A boomer shaped by a one-way ticket

Did you ever just strike out into the unknown? Even when you were young?? Communications specialist Larry Checco of Silver Spring, Maryland, once did. And he’ll never forget what he found.

In 1972, I was 24, and sold all my worldly possessions (totaling $1,400) and quit my job and bought a one-way ticket to Perth, Australia.

Two-and-a-half years later, after working my way around the world, with major stops in Australia, New Zealand, Southeast Asia, and the South Pacific Islands, I found myself on the docks of Tahiti. There I heard stories about an old American recluse who lived on Tubuai, one of a remote group of islands called the Australs, 400 miles south of Tahiti.

Larry using a sextant to figure out his location in 1972.

The only way to get to Tubuai was by an old rust-bucket of a packet boat — one of those small boats designed in the 18th and 19th centuries for domestic transportation — that every couple of weeks made the rounds to the Australs delivering supplies, mail, and passengers (mainly islanders). I paid $20 for the privilege of sleeping on the ship’s hard metal aft deck, along with several extended Polynesian families, for two weeks.

Here’s what I heard with my first step on the dock: ”Welcome and take a good look. This is what someone who’s been living in Paradise for 39 years looks like.”

The speaker was skinny, almost to the point of being emaciated, a bit hunched, clad in a torn, faded red T-shirt and blue shorts, with twine strung around his head to keep the sweat, and his full head of shoulder-length hair, out of his baby-blue eyes. He was Toni Klein, age 73, and he came strolling from his taro patch to greet me.

Toni Klein

Toni may have been a recluse, but he sure did want to talk. And so we chatted in his bamboo-thatched hut, sheltered from the searing tropical heat.

“Left San Francisco and came to Tubuai in 1936 to avoid the blue serge suit,” he said. “Been here ever since.” In nearly 40 years Toni had left Tubuai only a couple of times and never farther than Tahiti, where he went only once for medical care.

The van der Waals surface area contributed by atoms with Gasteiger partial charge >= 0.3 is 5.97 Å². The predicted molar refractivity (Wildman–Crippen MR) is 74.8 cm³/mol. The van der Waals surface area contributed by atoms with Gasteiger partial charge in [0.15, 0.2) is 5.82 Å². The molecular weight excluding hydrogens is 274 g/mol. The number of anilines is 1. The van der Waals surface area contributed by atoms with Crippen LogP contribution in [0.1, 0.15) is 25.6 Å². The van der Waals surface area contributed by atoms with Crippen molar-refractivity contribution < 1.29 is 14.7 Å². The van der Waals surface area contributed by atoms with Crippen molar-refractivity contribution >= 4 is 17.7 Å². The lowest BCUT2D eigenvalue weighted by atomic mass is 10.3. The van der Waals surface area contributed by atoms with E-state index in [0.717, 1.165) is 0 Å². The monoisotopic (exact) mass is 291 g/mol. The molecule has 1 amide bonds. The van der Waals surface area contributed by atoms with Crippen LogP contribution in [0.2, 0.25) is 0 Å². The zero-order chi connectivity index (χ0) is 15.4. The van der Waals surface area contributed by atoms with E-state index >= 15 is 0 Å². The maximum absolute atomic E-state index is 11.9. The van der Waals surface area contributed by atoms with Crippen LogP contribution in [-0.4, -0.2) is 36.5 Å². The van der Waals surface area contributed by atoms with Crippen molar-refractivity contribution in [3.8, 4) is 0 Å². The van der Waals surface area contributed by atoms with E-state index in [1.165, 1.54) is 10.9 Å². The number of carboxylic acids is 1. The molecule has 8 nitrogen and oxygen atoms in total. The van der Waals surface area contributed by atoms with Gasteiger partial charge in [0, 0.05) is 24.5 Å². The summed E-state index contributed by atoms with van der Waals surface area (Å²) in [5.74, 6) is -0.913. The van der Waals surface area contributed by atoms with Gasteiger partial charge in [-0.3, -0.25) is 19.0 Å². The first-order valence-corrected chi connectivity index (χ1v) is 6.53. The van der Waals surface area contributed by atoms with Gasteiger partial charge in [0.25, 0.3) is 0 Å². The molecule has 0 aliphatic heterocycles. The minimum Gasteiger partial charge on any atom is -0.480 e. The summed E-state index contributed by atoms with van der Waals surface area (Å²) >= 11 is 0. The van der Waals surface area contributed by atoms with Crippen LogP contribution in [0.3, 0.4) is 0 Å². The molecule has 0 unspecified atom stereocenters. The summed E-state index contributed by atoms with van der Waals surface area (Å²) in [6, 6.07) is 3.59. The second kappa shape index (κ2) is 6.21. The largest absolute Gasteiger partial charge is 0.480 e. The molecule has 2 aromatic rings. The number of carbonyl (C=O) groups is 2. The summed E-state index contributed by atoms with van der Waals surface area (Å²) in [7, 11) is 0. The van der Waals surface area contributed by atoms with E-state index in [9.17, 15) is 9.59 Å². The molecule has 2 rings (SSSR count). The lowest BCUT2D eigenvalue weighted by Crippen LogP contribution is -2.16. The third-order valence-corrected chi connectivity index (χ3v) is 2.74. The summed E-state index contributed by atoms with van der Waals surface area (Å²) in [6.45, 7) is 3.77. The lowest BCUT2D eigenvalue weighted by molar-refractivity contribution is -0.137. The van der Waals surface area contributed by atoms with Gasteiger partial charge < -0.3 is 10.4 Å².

The conversation turned to whether or not he was eligible for Social Security (money was practically non-existent on the island in 1936, but things had changed over the decades), then to politics (Toni frequently listened to news on a short-wave radio someone had given him, his only real contact with the outside world). When I asked how he came by the land he was living on, he grinned and said “by sleeping with the right women,” by whom he had five children.

Unfortunately my time was running short. I had to make my way back to the ship to return to Tahiti. Toni escorted me down the long, windy, tropical path that led to the dirt road that would take me to the boat.

Along the way he pointed out his primitive dirt-floor cook hut, the snare traps he set for catching chickens, and the taro patch he cultivated. We walked by sacred marea stones, supposedly placed there ages ago by an unknown people for an unknown purpose — some say they were sacrifices to a Polynesian god. Toni put his ear to the stones and said he felt peaceful here.

We came to a point where we looked out over a stunningly azure and endless Pacific Ocean under a crystal clear sky. “Paradise, paradise,” Toni said.

Here Toni told me the story of Fletcher Christian and his mutinous Bounty crew. After setting Captain Bligh adrift, the mutineers stumbled on Tubuai. But the native population proved to be hostile. The crew eventually came upon uninhabited Pitcairn Island and settled there.

“And please,” Toni said, “don’t go telling just anyone about me. I don’t want to become a museum piece.”

As I near the age Toni was when I met him, I think of him often and the radically different paths people’s lives take. Life’s a journey and we’re all trying to make it the best we can. Toni certainly didn’t express any regrets about his. I’ve been working on trying to do the same.

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